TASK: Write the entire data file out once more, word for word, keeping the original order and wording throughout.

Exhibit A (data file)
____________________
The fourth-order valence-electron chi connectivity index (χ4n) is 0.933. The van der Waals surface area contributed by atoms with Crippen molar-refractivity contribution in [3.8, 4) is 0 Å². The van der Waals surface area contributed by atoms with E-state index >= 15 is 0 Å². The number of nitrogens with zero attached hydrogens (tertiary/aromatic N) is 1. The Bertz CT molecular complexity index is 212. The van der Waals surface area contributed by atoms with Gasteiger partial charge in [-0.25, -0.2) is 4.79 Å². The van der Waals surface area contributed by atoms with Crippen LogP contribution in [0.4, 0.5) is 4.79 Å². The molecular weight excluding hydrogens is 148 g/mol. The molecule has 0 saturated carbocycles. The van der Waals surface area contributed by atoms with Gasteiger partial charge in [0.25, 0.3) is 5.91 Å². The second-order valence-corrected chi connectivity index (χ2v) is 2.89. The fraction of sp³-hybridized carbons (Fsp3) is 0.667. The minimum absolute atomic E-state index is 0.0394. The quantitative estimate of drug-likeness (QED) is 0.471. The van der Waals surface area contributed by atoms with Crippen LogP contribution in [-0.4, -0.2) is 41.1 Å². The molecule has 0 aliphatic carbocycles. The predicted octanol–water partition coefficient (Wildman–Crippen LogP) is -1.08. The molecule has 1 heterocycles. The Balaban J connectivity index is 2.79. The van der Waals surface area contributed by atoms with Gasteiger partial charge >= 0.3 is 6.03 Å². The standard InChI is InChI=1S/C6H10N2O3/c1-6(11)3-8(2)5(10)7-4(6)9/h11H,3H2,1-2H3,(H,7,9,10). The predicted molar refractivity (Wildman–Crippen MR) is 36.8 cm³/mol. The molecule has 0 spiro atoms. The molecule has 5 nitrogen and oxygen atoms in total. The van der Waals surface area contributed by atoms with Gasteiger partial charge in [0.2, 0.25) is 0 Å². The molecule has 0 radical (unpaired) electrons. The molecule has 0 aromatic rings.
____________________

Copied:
The fourth-order valence-electron chi connectivity index (χ4n) is 0.933. The van der Waals surface area contributed by atoms with Crippen molar-refractivity contribution in [3.8, 4) is 0 Å². The van der Waals surface area contributed by atoms with E-state index >= 15 is 0 Å². The number of nitrogens with zero attached hydrogens (tertiary/aromatic N) is 1. The Bertz CT molecular complexity index is 212. The van der Waals surface area contributed by atoms with Gasteiger partial charge in [-0.25, -0.2) is 4.79 Å². The van der Waals surface area contributed by atoms with Crippen LogP contribution in [0.4, 0.5) is 4.79 Å². The molecular weight excluding hydrogens is 148 g/mol. The molecule has 0 saturated carbocycles. The van der Waals surface area contributed by atoms with Gasteiger partial charge in [0.25, 0.3) is 5.91 Å². The second-order valence-corrected chi connectivity index (χ2v) is 2.89. The fraction of sp³-hybridized carbons (Fsp3) is 0.667. The minimum absolute atomic E-state index is 0.0394. The quantitative estimate of drug-likeness (QED) is 0.471. The van der Waals surface area contributed by atoms with Crippen LogP contribution in [-0.4, -0.2) is 41.1 Å². The molecule has 0 aliphatic carbocycles. The predicted octanol–water partition coefficient (Wildman–Crippen LogP) is -1.08. The molecule has 1 heterocycles. The Balaban J connectivity index is 2.79. The van der Waals surface area contributed by atoms with Gasteiger partial charge >= 0.3 is 6.03 Å². The standard InChI is InChI=1S/C6H10N2O3/c1-6(11)3-8(2)5(10)7-4(6)9/h11H,3H2,1-2H3,(H,7,9,10). The predicted molar refractivity (Wildman–Crippen MR) is 36.8 cm³/mol. The molecule has 0 spiro atoms. The molecule has 5 nitrogen and oxygen atoms in total. The van der Waals surface area contributed by atoms with Gasteiger partial charge in [0.2, 0.25) is 0 Å². The molecule has 0 radical (unpaired) electrons. The molecule has 0 aromatic rings.